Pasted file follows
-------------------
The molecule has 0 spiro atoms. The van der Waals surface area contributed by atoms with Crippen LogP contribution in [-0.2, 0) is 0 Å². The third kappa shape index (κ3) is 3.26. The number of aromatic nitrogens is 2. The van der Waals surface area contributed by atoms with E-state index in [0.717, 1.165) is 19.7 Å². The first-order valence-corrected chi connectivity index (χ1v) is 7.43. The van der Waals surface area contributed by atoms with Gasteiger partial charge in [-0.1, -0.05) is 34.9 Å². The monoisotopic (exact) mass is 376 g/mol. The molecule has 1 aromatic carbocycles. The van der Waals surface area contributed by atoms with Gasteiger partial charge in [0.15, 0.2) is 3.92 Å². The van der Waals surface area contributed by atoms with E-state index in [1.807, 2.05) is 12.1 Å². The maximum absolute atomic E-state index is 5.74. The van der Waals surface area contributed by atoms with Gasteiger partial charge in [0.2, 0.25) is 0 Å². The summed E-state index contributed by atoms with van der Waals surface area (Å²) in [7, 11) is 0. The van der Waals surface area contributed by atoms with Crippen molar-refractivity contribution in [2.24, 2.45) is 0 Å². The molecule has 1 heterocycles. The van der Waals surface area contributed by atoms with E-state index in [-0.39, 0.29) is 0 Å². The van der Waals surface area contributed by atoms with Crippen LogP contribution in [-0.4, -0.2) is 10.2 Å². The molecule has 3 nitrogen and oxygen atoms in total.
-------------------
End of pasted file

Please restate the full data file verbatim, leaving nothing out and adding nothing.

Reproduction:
The molecule has 0 spiro atoms. The van der Waals surface area contributed by atoms with Crippen LogP contribution in [-0.2, 0) is 0 Å². The third kappa shape index (κ3) is 3.26. The number of aromatic nitrogens is 2. The van der Waals surface area contributed by atoms with E-state index in [0.717, 1.165) is 19.7 Å². The first-order valence-corrected chi connectivity index (χ1v) is 7.43. The van der Waals surface area contributed by atoms with Gasteiger partial charge in [-0.1, -0.05) is 34.9 Å². The monoisotopic (exact) mass is 376 g/mol. The molecule has 1 aromatic carbocycles. The van der Waals surface area contributed by atoms with Gasteiger partial charge in [0.15, 0.2) is 3.92 Å². The van der Waals surface area contributed by atoms with E-state index in [1.807, 2.05) is 12.1 Å². The maximum absolute atomic E-state index is 5.74. The van der Waals surface area contributed by atoms with Gasteiger partial charge in [0.2, 0.25) is 0 Å². The summed E-state index contributed by atoms with van der Waals surface area (Å²) in [7, 11) is 0. The van der Waals surface area contributed by atoms with Crippen molar-refractivity contribution in [2.24, 2.45) is 0 Å². The molecule has 1 heterocycles. The van der Waals surface area contributed by atoms with E-state index in [-0.39, 0.29) is 0 Å². The van der Waals surface area contributed by atoms with Crippen LogP contribution in [-0.4, -0.2) is 10.2 Å². The molecule has 3 nitrogen and oxygen atoms in total.